In reading all the news about Caterpillar’s recent acquisition of surface- and underground-mining company Bucyrus, our water-cooler conversation here at the office features some different takes on the deal’s importance.
While Cat is seen to have bet on the rising commodities market and has touted its move as the biggest in the company’s history, some of us see the acquisition as nothing more than an opportunity to grow business overseas. Yet we aren’t discounting Caterpillar’s deal making and influence in the mining business.
In terms of domestic mining, this deal shouldn’t do much of anything, other than boost the company’s bottom line, stock price and market share — arguably a major hope for relatively new CEO Doug Oberhelman. The majority of Cat’s business these days, especially as far as mining equipment is concerned, has spread to the developing world. “The emerging market demand is really what’s driving things, said Jefferies & Co analyst Stephen Volkmann in a Reuters report. (Bucyrus, also according to Reuters, does a third of its business abroad.) With global demand continuing to be strong, why shouldn’t it?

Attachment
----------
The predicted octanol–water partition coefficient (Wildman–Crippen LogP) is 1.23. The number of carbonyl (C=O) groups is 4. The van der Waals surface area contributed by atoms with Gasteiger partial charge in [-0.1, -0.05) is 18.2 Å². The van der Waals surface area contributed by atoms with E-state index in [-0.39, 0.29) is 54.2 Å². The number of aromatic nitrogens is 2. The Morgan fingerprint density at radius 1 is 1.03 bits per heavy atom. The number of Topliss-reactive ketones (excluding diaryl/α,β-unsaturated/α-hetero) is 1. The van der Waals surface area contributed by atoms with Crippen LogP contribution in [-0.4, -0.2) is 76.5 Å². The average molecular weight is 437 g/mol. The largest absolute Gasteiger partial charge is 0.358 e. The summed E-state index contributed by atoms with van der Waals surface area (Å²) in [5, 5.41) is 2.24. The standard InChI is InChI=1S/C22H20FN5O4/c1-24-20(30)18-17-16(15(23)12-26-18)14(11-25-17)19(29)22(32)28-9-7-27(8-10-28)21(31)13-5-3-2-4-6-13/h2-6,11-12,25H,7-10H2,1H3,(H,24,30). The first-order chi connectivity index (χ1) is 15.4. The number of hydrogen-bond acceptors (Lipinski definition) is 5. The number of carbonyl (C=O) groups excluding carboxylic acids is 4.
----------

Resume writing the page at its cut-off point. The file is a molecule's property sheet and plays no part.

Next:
Source: Reuters Metals Insider, Nov. 16
But it’s hard to discount the fact that the domestic economy and its housing market are still sluggish, and construction here is at a relative standstill compared to more active construction scenes in Asia. This creates quite an ironic backdrop for Caterpillar’s intent to center its mining business in South Milwaukee (where Bucyrus’s offices are). Cat hired nearly twice as many employees outside the U.S. in the first half of 2010: 1,240 domestic workers to about 2,400 abroad, according to their Web site. Cat gained 38 percent of their 2009 sales and revenue in North America, while 62 percent came from the rest of the world. David Lee Smith writes in a post for The Motley Fool that the company doubled profit in the third quarter due in no small part to BRIC economies’ eagerness to tap into their mineral-rich reserves — and Cat’s earlier shedding of 37,000 full-time and contract workers.
As much as I’d love to, it gets harder and harder to stick to the credo “Keep Manufacturing Jobs in the States. And deals like this, of course, often have very little to do with that. We have to call a spade a spade: a huge international mining equipment company betting on better demand abroad than in their own backyard. After all, the distances from Peoria or South Milwaukee to Chilean copper mines or South African platinum pits at least in an economic sense get shorter and shorter all the time.